Creating High-res PDF files for free


03/16/2003

So I finished up a musical arrangement for the brass choir I play in, using the Finale scoring program, and I needed to e-mail the parts out before our next rehearsal. Now here’s the rub, Finale doesn’t make PDF files directly; you need Adobe Distiller to do that.

Being a cheap person and open-source advocate, I thought I should be able to use Ghostscript, but the scoring program is on Windows, and my good installation of Ghostscript is on Linux (with the nice True-Type fonts for Linux and some other useful tools). Windows doesn’t come with a generic PostScript driver, and using a kludgy printer driver like the Apple Laser writer limits your resolution to 300 dpi, which is not enough for a music score.

It took me a little while to find all of the relevant info from a couple of different sources, so I thought I’d lay out the process here:

From Adobe’s Web Site you need:

  • Adobe generic postscript PPD (“PPD Files: Adobe”; you want ADIST5.PPD from that zip)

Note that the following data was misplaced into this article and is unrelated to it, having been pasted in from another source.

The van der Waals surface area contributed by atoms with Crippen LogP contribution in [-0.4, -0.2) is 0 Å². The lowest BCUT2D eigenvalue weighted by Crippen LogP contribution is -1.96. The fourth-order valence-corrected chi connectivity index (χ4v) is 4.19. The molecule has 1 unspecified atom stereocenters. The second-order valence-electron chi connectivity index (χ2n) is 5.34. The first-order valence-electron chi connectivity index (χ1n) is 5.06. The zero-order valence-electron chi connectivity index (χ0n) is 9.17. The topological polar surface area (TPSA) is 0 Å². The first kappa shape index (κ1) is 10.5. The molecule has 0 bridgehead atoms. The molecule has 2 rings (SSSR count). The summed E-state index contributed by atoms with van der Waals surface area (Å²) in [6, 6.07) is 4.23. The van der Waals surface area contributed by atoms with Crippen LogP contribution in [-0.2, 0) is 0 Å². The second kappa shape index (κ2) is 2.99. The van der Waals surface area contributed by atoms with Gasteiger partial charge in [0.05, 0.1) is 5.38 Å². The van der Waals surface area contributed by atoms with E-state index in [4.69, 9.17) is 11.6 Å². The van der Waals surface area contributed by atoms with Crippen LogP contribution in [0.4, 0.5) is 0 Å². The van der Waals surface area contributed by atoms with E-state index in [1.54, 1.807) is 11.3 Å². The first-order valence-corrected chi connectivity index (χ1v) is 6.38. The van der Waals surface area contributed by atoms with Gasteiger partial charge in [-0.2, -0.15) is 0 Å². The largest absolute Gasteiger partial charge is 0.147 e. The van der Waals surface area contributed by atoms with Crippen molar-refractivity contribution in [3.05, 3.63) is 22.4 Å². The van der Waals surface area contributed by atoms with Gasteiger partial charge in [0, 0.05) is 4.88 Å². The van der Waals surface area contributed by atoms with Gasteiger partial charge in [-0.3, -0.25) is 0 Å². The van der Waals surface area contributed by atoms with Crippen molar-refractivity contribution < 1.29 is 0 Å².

• Adobe universal postscript windows driver installer

You also need an installed and working copy of AFPL Ghostscript 8.0 or better from ghostscript.com. Here’s all you do:

  • Unzip the PPD archive and copy the ADIST5.PPD file someplace useful.
  • Run the PostScript windows driver installer
  • Tell it to use the “write to file” device.
  • Tell it to use the PPD you saved off in step 1.

Now when you print to that new printer device, you’ll get a PostScript file that is optimized for PDF output. You can set the resolution for that device to 1200 dpi on up, which is very handy (the original problem I had was that printing out Finale scores at 300 dpi looked really bad).

Drag that .ps file on over to the Linux box, and use Ghostscript to make the PDF. To make it easy on myself, I made a little shell script called “distiller” that invokes ps2pdf with the proper arguments (extra font path entries deleted for clarity):

!/bin/sh

ps2pdf -I/usr/share/fonts/msttcorefonts … -dPDFSETTINGS=/default -r1200 $*

I suppose I could automate that last bit using a Samba printer driver, but there’s no need for the moment.

The end result? I’ve got a beautiful looking full score PDF file that is fairly small (about 45k per page) that I can e-mail to everyone else in the group ahead of our next rehearsal.

Ain’t technology grand?


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